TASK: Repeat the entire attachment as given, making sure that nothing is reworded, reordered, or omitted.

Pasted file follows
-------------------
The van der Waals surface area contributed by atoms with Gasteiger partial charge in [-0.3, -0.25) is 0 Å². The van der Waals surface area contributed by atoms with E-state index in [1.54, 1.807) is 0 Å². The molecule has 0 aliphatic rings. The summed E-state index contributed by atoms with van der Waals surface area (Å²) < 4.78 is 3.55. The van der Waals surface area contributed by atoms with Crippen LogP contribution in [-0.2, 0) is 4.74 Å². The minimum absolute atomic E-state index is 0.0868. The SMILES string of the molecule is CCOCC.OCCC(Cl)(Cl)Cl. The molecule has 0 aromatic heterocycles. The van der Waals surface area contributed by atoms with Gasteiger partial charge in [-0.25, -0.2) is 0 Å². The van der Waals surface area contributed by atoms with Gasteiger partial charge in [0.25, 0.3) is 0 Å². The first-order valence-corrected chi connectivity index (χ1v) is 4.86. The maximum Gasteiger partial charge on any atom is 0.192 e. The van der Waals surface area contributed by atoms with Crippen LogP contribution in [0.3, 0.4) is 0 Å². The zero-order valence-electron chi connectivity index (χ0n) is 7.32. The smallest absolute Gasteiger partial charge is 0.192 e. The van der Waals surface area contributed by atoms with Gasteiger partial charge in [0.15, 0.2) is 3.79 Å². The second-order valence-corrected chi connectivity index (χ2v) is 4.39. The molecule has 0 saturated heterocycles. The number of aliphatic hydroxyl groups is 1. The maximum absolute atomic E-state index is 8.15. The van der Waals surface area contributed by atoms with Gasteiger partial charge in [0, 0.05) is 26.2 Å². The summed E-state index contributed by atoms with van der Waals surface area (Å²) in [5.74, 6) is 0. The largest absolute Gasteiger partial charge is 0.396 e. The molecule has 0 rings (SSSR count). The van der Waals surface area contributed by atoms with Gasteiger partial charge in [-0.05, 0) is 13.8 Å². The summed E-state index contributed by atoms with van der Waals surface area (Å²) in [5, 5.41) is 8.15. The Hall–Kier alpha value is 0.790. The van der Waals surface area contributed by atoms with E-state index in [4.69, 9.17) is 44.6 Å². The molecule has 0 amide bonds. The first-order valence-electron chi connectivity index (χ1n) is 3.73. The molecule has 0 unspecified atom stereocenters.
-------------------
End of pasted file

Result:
The van der Waals surface area contributed by atoms with Gasteiger partial charge in [-0.3, -0.25) is 0 Å². The van der Waals surface area contributed by atoms with E-state index in [1.54, 1.807) is 0 Å². The molecule has 0 aliphatic rings. The summed E-state index contributed by atoms with van der Waals surface area (Å²) < 4.78 is 3.55. The van der Waals surface area contributed by atoms with Crippen LogP contribution in [-0.2, 0) is 4.74 Å². The minimum absolute atomic E-state index is 0.0868. The SMILES string of the molecule is CCOCC.OCCC(Cl)(Cl)Cl. The molecule has 0 aromatic heterocycles. The van der Waals surface area contributed by atoms with Gasteiger partial charge in [-0.25, -0.2) is 0 Å². The van der Waals surface area contributed by atoms with Gasteiger partial charge in [0.25, 0.3) is 0 Å². The first-order valence-corrected chi connectivity index (χ1v) is 4.86. The maximum Gasteiger partial charge on any atom is 0.192 e. The van der Waals surface area contributed by atoms with Crippen LogP contribution in [0.3, 0.4) is 0 Å². The zero-order valence-electron chi connectivity index (χ0n) is 7.32. The smallest absolute Gasteiger partial charge is 0.192 e. The van der Waals surface area contributed by atoms with Gasteiger partial charge in [0.15, 0.2) is 3.79 Å². The second-order valence-corrected chi connectivity index (χ2v) is 4.39. The molecule has 0 saturated heterocycles. The number of aliphatic hydroxyl groups is 1. The maximum absolute atomic E-state index is 8.15. The van der Waals surface area contributed by atoms with Gasteiger partial charge in [0, 0.05) is 26.2 Å². The summed E-state index contributed by atoms with van der Waals surface area (Å²) in [5.74, 6) is 0. The largest absolute Gasteiger partial charge is 0.396 e. The molecule has 0 rings (SSSR count). The van der Waals surface area contributed by atoms with Gasteiger partial charge in [-0.05, 0) is 13.8 Å². The summed E-state index contributed by atoms with van der Waals surface area (Å²) in [5, 5.41) is 8.15. The Hall–Kier alpha value is 0.790. The van der Waals surface area contributed by atoms with E-state index in [4.69, 9.17) is 44.6 Å². The molecule has 0 amide bonds. The first-order valence-electron chi connectivity index (χ1n) is 3.73. The molecule has 0 unspecified atom stereocenters.